Marijuana is not my thing. I know there are many people who would say that it’s just a matter of finding the right kind, but I’m more of a glass of wine kind of girl. That’s just my taste. I’ve never been big on the legalization of recreational marijuana, but I also didn’t oppose it. I’ve been pretty indifferent to the whole thing.
Then intractable epilepsy entered my life. To date Connor has tried seven seizure medications. He is currently on three and being slowly weaned off one. All have the potential for some pretty serious side effects, and he still has 1-4 seizures most days. And we’re lucky. As much as his seizures suck and play a role in his delays, they are not nearly as bad as what other families are dealing with. (Knocking on wood) Connor has never had a tonic clonic (grand mal) or status seizure (requiring medical intervention to stop). I’ve never had to watch him thrash painfully on the floor, or see him intubated because he’s been pumped with so many meds to stop an unrelenting seizure that he stops breathing on his own.
That is the reality for many people, and Connor is at risk for this as well. I may yearn for full seizure control, but there are people that would kill for the degree of control we have. They watch their kid have 300 seizures a day and ER visits are a regular occurrence. This isn’t some random anecdote. I KNOW these people. Mostly online, but I know them (as I write this, Connor just woke up from his nap on the couch next to me and had a seizure within a couple minutes).
Some people oppose medical marijuana because they can’t see beyond Nancy Reagan’s “Just Say No” campaign. Others oppose it because we don’t have the studies to prove it or to indicate the appropriate dosages for pediatric patients. Some are just too caught up in the fact that people will abuse the privilege of medical marijuana by obtaining a card under false pretenses. Yes, people abuse it. They claim pain and just want to smoke weed. So what? The solution isn’t to punish the people that really need it. Shall I name a few of the far more dangerous legal medications that people abuse?
Unfortunately, thanks to the arbitrary demonization of marijuana, decades upon decades of opportunity for study have been wasted. The people who want to try MM for their children are desperate and don’t have time for politics. There have been countless stories of kids who have found their miracle in the form of a plant. That doesn’t mean it will work for everyone, and I’m not advocating it be a frontline med until we have more data, but it’s no easy task to complete clinical studies and gather that data when you are dealing with an illegal substance.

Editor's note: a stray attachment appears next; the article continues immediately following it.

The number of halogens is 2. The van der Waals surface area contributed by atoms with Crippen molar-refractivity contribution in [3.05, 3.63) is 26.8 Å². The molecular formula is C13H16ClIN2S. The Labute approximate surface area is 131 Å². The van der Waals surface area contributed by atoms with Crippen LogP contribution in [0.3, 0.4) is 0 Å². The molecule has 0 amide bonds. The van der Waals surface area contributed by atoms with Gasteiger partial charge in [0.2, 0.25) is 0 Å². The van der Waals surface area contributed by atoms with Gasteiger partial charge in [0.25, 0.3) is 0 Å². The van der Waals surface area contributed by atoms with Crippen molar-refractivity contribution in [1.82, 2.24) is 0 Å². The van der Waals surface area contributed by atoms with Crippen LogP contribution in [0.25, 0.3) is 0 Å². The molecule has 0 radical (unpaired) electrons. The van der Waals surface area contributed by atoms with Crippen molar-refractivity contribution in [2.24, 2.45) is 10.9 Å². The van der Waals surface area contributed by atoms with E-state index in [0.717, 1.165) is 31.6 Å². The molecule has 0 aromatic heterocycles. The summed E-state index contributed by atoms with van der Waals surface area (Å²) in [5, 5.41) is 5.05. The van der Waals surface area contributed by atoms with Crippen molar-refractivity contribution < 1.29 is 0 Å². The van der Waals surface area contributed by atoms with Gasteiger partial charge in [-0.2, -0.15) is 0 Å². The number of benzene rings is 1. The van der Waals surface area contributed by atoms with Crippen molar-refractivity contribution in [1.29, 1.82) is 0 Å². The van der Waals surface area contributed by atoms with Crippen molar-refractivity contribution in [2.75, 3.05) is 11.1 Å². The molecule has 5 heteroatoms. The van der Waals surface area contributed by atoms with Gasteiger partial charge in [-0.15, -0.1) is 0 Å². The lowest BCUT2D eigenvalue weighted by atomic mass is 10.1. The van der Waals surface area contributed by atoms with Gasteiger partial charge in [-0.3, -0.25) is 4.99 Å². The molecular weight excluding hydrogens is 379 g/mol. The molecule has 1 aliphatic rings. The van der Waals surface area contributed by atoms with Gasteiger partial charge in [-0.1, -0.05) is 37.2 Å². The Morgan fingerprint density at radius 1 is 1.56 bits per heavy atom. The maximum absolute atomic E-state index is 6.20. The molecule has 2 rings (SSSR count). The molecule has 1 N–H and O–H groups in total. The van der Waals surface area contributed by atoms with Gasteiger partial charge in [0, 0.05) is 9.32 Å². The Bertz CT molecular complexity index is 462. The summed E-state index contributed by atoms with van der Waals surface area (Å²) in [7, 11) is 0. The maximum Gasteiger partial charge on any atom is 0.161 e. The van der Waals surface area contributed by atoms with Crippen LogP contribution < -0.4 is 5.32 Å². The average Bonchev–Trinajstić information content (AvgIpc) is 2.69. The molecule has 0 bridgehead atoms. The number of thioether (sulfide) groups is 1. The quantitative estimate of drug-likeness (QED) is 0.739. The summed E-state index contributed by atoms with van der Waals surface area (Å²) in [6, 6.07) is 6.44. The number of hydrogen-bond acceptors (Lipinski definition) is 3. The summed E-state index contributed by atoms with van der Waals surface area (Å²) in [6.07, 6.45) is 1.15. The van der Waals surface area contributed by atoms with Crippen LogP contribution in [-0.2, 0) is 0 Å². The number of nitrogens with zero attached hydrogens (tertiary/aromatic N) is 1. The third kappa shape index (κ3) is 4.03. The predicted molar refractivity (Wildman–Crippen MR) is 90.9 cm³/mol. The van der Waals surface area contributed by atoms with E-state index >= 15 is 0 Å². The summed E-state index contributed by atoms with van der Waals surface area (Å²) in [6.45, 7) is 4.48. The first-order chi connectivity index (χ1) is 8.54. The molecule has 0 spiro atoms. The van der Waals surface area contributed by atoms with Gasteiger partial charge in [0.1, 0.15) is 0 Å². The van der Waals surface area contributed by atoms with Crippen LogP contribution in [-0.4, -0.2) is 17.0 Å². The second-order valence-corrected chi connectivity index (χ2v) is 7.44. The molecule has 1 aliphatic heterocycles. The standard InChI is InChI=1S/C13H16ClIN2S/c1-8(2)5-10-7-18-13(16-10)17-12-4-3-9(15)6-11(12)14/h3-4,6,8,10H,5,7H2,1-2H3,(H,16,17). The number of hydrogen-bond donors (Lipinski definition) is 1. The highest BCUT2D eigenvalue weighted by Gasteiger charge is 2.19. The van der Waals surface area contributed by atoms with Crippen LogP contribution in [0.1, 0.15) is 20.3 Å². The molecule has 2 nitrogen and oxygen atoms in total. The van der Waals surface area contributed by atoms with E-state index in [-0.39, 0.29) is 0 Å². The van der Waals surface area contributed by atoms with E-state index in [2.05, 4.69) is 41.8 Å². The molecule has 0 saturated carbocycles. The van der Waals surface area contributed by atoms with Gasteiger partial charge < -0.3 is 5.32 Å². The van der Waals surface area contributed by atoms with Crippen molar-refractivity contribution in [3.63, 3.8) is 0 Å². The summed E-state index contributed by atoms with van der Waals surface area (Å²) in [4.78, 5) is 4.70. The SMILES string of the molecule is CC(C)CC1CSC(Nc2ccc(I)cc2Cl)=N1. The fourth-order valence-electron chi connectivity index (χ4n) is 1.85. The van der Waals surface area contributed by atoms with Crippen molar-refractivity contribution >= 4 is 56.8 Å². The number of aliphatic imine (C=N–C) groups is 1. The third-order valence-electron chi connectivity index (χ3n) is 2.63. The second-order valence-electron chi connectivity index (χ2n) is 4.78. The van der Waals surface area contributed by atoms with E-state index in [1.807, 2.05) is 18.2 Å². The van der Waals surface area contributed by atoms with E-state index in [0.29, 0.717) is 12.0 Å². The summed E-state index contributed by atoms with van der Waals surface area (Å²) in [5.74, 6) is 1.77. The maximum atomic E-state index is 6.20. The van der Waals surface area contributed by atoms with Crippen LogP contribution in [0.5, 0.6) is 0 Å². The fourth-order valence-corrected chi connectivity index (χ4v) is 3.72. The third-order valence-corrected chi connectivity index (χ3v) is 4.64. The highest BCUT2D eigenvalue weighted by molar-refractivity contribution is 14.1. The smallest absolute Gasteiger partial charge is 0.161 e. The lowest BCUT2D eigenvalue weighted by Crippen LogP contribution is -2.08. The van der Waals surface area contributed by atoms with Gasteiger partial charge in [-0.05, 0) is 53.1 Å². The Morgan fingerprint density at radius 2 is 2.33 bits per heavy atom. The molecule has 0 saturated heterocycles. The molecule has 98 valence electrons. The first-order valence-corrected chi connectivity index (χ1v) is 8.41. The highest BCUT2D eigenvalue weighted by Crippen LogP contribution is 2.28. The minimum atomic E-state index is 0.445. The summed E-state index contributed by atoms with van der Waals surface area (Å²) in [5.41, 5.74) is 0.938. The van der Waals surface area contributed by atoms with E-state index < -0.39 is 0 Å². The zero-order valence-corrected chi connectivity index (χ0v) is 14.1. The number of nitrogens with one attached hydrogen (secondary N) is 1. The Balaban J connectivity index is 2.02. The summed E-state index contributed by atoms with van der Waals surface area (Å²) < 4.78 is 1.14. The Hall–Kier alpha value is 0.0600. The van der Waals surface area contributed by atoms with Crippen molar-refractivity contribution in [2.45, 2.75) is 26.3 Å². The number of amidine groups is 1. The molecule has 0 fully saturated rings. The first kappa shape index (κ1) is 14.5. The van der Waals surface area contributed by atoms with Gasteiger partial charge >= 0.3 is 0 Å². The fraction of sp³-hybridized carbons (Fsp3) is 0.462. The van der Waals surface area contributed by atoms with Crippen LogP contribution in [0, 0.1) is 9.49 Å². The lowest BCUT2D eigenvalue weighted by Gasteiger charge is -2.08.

Among patients followed for as long as 26 years, initial response to drug treatments strongly predicted future seizure control.
Yet less than 1% of patients who failed to respond to three anti-seizure drug regimens achieved adequate seizure control on subsequent drug treatments even though some were treated with as many as nine different drugs or drug combinations.
The findings make it clear that epilepsy patients who are candidates for surgery or other non-drug treatments should be considered for these procedures earlier rather than later, says neurologist Patricia E. Penovich, MD, of the University of Minnesota and the Minnesota Epilepsy Group in St. Paul.
“These patients don’t have to wait until they have failed five or six different drug regimens,” she tells WebMD. “If their seizures are not controlled by the first few medications it is reasonable to consider surgery.
And when surgery doesn’t work? Or if you aren’t even a candidate for surgery? Or in the case of TSC, you have a successful brain surgery only to have another tuber fire up?
If you can stand in the way of desperate parents and individuals struggling against the devastating effects of constant seizures, then congratulations. You’ve clearly never seen your loved one suffer. But it’s selfish to further your own agenda at the expense of others.
There’s no more time to argue. We’ve wasted enough.
Paige Figi appears on The Doctors to share Charlotte’s story. (video)
A New York Times blog about the potential of medical marijuana and how the laws are preventing researchers from effectively studying it.
Medical Marijuana: a Patient Perspective, a patients’s use for depression and anxiety.
Paige Figi’s story and living with Dravet Syndrome (mom used to vote AGAINST weed legalization).
Dr. Sanjay Gupta’s essay on why he changed his mind on weed.
Would medical marijuana help Lorelai?
Parents suing the state of Arizona because their son benefits from MM.
A family that has had to split up in order to obtain the MM their daughter needs.
Boy with tuberous sclerosis and autism benefitting from MM.
10-year-old with Doose syndrome finally seizure free.
NYU medical conference on use in seizures and other neuro disorders.
Marijuana timeline by PBS.
- Weed Pioneers Look To Save Epileptic Kids With New Medical Marijuana Strain (huffingtonpost.com)
- Child with seizures to get medical marijuana (siouxcityjournal.com)
- More people accepting medical marijuana (wwlp.com)
- Parents demand medical marijuana for kids with relentless seizures (pennlive.com)